Anonymous_User Absent Member.
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User support position

One of our user support people is quitting. Told my boss I think we
should come up w/ some type of technical test for interviewees. Just
wondering if anyone would be interested in giving possible questions to
put on this.

This position will do mostly pc support type stuff as well as some
software support specific to our location.

Suggestions?

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16 Replies
Anonymous_User Absent Member.
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Re: User support position

On Tue, 03 Jun 2008 16:27:06 +0000, Stevo wrote:

> Suggestions?


Include questions that they couldn't know the answer to. When it comes
to technical staff, I feel it's important to know how people will react
when confronted with something they don't know - will they try to BS
their way through, or will they do some research?

In the real world of IT, everyone gets confronted with things they don't
know the answer to. How a candidate reacts to that situation will tell
you a lot about them.

Jim
--
Jim Henderson, CNA6, CDE, CNI, LPIC-1
Novell Training Services
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Anonymous_User Absent Member.
Absent Member.

Re: User support position

Jim Henderson scribbled something like:

> Include questions that they couldn't know the answer to. When it
> comes to technical staff, I feel it's important to know how people
> will react when confronted with something they don't know - will they
> try to BS their way through, or will they do some research?


Good idea, except they won't have access to internet or anything to do
potential research.

I do agree on seeing what they do if they don't know the answer.
Although we just use these tests as a gauge to see where the
interviewee sits as far as knowledge we might be looking for.
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Anonymous_User Absent Member.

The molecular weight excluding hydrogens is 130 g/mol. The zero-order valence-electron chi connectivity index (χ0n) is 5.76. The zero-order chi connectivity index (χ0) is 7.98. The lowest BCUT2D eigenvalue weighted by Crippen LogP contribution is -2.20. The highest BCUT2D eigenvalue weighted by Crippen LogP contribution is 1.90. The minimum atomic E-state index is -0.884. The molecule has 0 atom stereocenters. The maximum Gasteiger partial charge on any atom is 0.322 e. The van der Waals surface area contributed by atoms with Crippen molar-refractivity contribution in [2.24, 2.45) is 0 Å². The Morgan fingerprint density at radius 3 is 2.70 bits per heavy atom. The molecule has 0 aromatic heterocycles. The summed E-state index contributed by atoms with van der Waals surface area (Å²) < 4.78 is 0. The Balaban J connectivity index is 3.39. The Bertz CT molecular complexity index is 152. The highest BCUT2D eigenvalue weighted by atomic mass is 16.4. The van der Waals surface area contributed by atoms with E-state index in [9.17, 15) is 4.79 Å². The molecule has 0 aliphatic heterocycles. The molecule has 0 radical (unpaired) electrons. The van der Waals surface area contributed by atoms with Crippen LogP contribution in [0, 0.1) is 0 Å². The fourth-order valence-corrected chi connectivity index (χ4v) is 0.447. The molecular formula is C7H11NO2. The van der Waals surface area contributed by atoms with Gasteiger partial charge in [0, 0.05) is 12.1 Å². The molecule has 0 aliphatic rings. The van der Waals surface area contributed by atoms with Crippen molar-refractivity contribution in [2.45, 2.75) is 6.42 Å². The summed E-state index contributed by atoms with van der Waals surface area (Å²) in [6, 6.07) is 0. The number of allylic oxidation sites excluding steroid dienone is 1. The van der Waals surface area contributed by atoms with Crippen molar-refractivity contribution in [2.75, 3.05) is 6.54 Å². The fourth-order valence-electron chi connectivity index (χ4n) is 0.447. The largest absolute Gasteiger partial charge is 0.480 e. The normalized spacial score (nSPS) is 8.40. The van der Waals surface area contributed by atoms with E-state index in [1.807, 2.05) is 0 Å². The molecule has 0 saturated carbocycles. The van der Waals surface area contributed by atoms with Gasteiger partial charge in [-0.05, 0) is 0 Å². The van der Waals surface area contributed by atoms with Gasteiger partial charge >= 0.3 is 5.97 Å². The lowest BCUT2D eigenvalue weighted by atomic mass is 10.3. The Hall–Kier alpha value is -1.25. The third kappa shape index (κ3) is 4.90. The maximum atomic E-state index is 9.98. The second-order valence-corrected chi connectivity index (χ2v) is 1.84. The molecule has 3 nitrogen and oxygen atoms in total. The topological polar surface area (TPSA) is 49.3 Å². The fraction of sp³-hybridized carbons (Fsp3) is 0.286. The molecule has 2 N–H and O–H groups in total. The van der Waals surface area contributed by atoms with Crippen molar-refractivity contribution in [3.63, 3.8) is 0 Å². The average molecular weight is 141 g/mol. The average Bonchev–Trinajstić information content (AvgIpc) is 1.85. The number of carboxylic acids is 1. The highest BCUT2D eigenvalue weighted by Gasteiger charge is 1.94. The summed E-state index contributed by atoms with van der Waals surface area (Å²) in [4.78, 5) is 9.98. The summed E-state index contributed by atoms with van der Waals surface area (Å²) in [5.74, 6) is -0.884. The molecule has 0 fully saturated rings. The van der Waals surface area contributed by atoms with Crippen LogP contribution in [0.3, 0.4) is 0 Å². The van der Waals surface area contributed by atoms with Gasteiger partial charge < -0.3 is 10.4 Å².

Absent Member.

Re: User support position

On Tue, 03 Jun 2008 17:13:14 +0000, Stevo wrote:

> Jim Henderson scribbled something like:
>
>> Include questions that they couldn't know the answer to. When it comes
>> to technical staff, I feel it's important to know how people will react
>> when confronted with something they don't know - will they try to BS
>> their way through, or will they do some research?

>
> Good idea, except they won't have access to internet or anything to do
> potential research.


That's not a problem; they don't need to actually do the research, but if
they can list of resources they'd use rather than trying to fake an
answer (it does help if you know the answer <g>), that tells you enough.

> I do agree on seeing what they do if they don't know the answer.
> Although we just use these tests as a gauge to see where the interviewee
> sits as far as knowledge we might be looking for.


Yes, and that's also useful. But if there are one or two questions in
there that they can use to demonstrate their resourcefulness, that's not
necessarily a bad thing.

I personally prefer using something other than a multiple-choice written
exam for this type of interview, though - IRL, they don't get a choice
between "ls", "ls -alF" and "ls -a". If you limit their answers (without
a sufficiently large pool of questions to draw from), all you're testing
is their ability to pick the correct answer from a list.

Jim
--
Jim Henderson, CNA6, CDE, CNI, LPIC-1
Novell Training Services
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Anonymous_User Absent Member.
Absent Member.

Re: User support position

Jim Henderson scribbled something like:

> I personally prefer using something other than a multiple-choice
> written exam for this type of interview, though - IRL, they don't get